Reports that counselors from a religious organization have been teaching a course on sexuality to students in public high schools — with the goal of introducing Jewish values — highlight the need to protect secular students.

While students in the religious and ultra-Orthodox education systems are protected from opposing values, the public education system is left exposed to Jewish missionaries. This is the result of years of Education Ministry policies, which allow religious organizations to act with almost complete freedom and lack of supervision in public, secular schools.

According to Yarden Skop’s article in Haaretz on Monday, the organization, Am Yisrael Echad, ran a sexuality workshop called “Between Him and Her — Relationships in the Spirit of Judaism,” which was approved by the Education Ministry’s Torah education department.

The workshop was for students in Jerusalem secondary schools, and boys and girls were taught separately. Parents of children who participated in the workshop said the religious counselors talked about the religious practice of refraining from touching the opposite sex, as well as how woman was created after man. The organization claimed it does not engage in sexual education, but rather “instilling the traditional Jewish views regarding every facet of life, and building the basic family unity is an important aspect of that.”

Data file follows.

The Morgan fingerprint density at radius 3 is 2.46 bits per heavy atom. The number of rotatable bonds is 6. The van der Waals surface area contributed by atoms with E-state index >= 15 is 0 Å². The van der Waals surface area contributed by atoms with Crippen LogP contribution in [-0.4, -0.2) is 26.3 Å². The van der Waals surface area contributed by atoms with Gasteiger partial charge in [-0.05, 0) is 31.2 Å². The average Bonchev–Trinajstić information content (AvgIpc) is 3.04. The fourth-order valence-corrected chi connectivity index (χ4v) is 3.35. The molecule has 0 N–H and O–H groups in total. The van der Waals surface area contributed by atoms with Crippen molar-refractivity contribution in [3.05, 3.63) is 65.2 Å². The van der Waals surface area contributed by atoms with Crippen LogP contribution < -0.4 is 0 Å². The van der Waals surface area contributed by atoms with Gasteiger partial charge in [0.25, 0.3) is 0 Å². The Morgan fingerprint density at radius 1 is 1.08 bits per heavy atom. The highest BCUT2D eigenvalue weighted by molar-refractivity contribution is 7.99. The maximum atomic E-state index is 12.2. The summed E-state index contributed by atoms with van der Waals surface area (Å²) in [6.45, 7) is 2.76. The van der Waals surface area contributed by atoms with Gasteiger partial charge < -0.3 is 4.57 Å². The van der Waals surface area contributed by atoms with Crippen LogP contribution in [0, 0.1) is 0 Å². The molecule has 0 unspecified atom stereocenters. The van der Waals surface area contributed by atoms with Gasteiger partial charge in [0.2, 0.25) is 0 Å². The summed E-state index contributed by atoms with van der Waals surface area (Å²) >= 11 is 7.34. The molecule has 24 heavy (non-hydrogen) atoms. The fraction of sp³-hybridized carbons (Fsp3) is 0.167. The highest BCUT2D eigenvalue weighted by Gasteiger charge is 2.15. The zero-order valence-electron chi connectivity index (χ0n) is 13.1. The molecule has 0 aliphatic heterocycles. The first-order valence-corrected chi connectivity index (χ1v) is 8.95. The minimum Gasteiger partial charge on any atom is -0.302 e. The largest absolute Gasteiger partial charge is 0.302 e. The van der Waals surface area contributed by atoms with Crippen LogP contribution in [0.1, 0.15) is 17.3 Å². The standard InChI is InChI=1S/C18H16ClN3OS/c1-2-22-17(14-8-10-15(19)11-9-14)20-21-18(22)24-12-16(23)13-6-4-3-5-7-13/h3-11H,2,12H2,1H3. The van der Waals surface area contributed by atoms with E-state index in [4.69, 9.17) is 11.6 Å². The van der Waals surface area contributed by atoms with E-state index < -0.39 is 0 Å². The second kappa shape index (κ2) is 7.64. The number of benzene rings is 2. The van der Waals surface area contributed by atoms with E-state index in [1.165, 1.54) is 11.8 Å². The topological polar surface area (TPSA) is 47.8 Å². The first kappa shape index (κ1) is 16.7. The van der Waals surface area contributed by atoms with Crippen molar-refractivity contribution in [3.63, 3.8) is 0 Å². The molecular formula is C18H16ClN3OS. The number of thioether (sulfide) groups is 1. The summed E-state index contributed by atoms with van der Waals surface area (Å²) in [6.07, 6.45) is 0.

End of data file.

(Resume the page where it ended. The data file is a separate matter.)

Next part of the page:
About 20 years ago, the Education Ministry adopted recommendations from a committee tasked with investigating the status of religious education in public, secular schools. Headed by professor Aliza Shenhar, the committee stated that on Jewish subjects, teachers should share the same religious backgrounds as their students, meaning that Orthodox teachers should not teach secular students about Judaism. Since then, every education minister has adamantly claimed to be implementing the Shenhar committee’s recommendations, but many of them have actually acted otherwise.

In the current situation, religious organizations do whatever they please within the public education system. According to official Education Ministry policy, Jewish subjects and Judaism are handled by external organizations, rather than by teachers. These special workshops are often given free or for minimal cost, subsidized by the Education Ministry, or by donors who fund the organizations.

From the Education Ministry’s perspective, there’s nothing wrong with the situation. In fact, the opposite is true. The Education Ministry seems to believe it is best that secular students learn traditional values from religious organizations, especially Orthodox ones.

But the situation, in which the Orthodox and ultra-Orthodox sectors are entitled to autonomy and protection, while general, secular education is exposed to endless religious intervention, is completely unacceptable. Secular education — like Orthodox and ultra-Orthodox education — is entitled to be free from outside influence.